Temp Ex Final Reflection







I first became interested in exploring what “Posthuman” was about a year before I came to ITP. The name is evocative, sounds paradoxical and kind of annoying. Once I started my research I became more confused before getting a firmer understanding that “Posthumanism” & “Transhumanism” are not the same thing and sometimes get used interchangeably. I wish I came across Cary Wolfe’s book earlier, where Donna Haraway praises him for making clear what Posthumanism is. But I think it was important for me to tread through the confusion like I’m sure many do, when approaching this area of thought. 

“Tranhumanism” is the enhancement of humans through technology, also call “H+” and supports anthropomorphism. My working definition of “Posthumanism” is: Disrupting ideas of what humanism means in western culture for about 500 years and how that also affected relation to nonhuman entities. Critical race theory, postcolonial, gender, queer theory have already been doing this, along with human de-centering ideas of theorists in last century. Some artists, certain communities and individuals have been creating this shift for years. Not a shift to only nonhuman forms but including an embrace of multiple perspectives that include non-human beings; creatures and ghosts / spirituality. Attempt to approach post-duality. The technological extension of humans and other species in Posthuman theory, is relevant within Posthumanism, since it shapes our consciousness and effects our bodies, and is now its own entity in the world. 

I’m drawn to this idea of a word that attempts to hold space for for non-dominant voices figuratively and literally, and this area of study is vast. In my research I zeroed in on the more metaphysical aspects of this exploration; healing, exploring temporalities through speculative narratives and poetry rituals, and how these ideas are put into practice by various artists. Underlying all of my work is healing – and healing is ultimately space-time travel, we can access what we are healing from, individually, through visualizing and active engagement with the nonlinear, and get in touch with the physicality of the past living in our bodies/nervous system and our minds, and non-direct physicality through resonance. We can’t time travel on the linear aspect of our experience but we can engage in nonlinear spacetimemattering through active presence and engagement from our position in linear experience/perspective. Engaging with our individual and collective ghosts, or energetic imprints or the lack of something. Building on & appreciating established global traditions, how can we explore new ways?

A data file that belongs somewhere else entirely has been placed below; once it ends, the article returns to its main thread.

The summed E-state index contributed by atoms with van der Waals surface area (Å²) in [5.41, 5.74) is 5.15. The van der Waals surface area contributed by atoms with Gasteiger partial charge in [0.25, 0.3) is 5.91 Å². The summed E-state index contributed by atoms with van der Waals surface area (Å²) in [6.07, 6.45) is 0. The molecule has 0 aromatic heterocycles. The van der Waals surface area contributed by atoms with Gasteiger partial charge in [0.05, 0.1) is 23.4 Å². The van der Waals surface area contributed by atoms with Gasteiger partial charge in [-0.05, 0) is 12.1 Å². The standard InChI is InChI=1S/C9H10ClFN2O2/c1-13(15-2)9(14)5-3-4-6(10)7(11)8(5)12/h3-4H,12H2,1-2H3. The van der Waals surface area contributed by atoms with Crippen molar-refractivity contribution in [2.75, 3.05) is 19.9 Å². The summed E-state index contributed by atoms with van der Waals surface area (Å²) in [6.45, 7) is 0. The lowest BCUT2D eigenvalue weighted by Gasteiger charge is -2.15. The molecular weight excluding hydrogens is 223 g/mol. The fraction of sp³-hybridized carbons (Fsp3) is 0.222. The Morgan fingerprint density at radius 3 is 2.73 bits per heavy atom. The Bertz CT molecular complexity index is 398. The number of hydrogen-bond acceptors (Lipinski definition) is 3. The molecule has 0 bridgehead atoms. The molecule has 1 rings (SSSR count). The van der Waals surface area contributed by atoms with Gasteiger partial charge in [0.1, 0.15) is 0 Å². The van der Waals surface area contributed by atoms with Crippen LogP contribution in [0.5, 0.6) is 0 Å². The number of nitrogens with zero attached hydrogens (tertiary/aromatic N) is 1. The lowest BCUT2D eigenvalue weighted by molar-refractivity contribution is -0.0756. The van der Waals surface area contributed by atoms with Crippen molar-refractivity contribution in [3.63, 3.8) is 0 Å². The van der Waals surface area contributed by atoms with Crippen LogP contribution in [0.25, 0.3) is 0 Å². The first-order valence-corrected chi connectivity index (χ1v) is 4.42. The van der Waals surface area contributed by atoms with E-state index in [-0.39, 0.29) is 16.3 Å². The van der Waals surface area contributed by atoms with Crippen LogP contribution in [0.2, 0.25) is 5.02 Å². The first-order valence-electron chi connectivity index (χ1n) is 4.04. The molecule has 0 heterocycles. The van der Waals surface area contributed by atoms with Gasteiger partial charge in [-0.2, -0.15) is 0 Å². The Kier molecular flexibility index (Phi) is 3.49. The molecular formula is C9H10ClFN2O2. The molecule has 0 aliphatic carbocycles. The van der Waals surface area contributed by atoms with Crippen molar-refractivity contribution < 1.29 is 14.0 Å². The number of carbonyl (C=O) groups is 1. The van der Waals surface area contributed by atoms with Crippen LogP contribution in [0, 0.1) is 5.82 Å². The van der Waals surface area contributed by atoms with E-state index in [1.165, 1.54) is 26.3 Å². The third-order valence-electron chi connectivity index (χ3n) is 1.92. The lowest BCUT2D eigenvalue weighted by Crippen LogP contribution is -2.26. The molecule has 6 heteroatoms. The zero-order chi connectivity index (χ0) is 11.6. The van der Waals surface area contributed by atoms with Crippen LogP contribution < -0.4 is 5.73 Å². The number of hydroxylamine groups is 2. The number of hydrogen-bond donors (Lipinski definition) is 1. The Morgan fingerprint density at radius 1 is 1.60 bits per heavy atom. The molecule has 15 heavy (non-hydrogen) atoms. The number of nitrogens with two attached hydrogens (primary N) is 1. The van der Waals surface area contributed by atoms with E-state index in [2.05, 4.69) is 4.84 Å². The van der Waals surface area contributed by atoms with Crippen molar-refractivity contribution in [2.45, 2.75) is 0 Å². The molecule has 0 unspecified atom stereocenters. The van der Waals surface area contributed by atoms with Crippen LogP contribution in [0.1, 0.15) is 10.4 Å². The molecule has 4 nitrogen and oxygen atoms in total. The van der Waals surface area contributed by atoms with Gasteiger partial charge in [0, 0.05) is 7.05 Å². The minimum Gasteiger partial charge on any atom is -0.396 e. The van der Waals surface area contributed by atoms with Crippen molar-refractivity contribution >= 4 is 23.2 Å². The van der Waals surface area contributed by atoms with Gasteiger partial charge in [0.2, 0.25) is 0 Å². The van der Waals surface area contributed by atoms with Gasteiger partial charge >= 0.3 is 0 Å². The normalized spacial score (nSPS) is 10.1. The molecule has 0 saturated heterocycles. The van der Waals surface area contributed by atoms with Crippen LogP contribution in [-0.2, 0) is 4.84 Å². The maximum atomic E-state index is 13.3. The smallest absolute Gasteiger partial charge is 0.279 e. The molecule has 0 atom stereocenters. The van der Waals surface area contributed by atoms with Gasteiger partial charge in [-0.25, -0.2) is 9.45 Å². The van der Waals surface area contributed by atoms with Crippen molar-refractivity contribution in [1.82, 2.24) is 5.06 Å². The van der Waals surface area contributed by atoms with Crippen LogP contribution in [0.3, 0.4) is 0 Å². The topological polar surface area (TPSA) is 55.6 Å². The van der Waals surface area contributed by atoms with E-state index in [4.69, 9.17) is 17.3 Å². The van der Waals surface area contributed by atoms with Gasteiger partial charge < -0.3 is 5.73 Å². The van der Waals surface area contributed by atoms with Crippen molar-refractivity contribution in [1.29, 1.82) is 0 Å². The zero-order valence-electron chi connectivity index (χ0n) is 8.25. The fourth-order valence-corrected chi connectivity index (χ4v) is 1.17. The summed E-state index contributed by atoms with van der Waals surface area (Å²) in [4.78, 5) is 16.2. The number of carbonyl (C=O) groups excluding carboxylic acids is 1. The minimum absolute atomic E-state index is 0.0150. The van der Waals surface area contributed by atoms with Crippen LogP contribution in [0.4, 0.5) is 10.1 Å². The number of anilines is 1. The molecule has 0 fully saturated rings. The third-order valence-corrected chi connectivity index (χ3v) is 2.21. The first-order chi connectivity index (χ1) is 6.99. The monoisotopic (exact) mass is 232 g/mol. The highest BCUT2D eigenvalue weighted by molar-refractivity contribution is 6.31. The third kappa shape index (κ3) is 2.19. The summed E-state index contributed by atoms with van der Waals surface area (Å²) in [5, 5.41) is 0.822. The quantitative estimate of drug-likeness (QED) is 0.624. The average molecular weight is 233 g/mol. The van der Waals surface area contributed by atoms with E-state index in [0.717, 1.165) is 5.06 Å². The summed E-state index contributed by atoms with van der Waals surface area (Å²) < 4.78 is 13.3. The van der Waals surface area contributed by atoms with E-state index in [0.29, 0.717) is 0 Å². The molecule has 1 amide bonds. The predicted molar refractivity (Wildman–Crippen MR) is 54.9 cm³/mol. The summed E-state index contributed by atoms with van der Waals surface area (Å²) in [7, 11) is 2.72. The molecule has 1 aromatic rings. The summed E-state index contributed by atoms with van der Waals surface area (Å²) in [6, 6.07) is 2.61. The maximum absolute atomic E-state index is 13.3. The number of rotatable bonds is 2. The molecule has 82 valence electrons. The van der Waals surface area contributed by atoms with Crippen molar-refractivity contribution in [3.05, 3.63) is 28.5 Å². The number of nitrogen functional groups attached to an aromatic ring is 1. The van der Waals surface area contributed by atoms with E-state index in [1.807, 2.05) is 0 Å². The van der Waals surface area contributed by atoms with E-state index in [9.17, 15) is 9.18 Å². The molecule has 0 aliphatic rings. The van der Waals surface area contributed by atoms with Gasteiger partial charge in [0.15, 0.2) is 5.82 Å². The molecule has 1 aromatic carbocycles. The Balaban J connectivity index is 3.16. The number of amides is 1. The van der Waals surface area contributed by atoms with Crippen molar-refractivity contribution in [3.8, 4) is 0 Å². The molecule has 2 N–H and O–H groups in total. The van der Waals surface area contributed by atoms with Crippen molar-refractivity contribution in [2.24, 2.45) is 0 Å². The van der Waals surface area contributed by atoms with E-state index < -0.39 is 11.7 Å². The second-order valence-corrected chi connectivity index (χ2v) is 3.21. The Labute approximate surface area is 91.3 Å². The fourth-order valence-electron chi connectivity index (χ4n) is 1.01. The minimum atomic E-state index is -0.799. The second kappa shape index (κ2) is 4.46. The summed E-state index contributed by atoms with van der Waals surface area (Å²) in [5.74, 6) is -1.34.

I think the powerful ability of poetry to hold the most painful experiences & find beauty in perceived hell & its ability to to time travel, like healing and sci-fi / speculative fabulation, is central to this piece. The power of sci-fi to write stories & new possibilities into existence and its wide holding space to address the intra-connection of life and systems, is what has always drawn me to it as a comforting (not only in a utopic sense but as a space holding), hopeful & exciting beacon, and as a potential mystical act.

The accompanying art project will be ongoing and is a song book – songs and tracks with different chapters, one chapter I finished is about songs from non-human perspectives and another is poetry rituals from the future (will be part of future creation). The song book will be set inside a pod system which are the gestation period of various ghosts of the anthropocene (people, animals, plants etc). In order for them to reincarnate physically further or not (one is not superior to the other in this setting), the person interacting must hold space for their pod song/recording/story. The pods might be virtual or a physical installation.


Online Resources:



(will have this in completion tomorrow)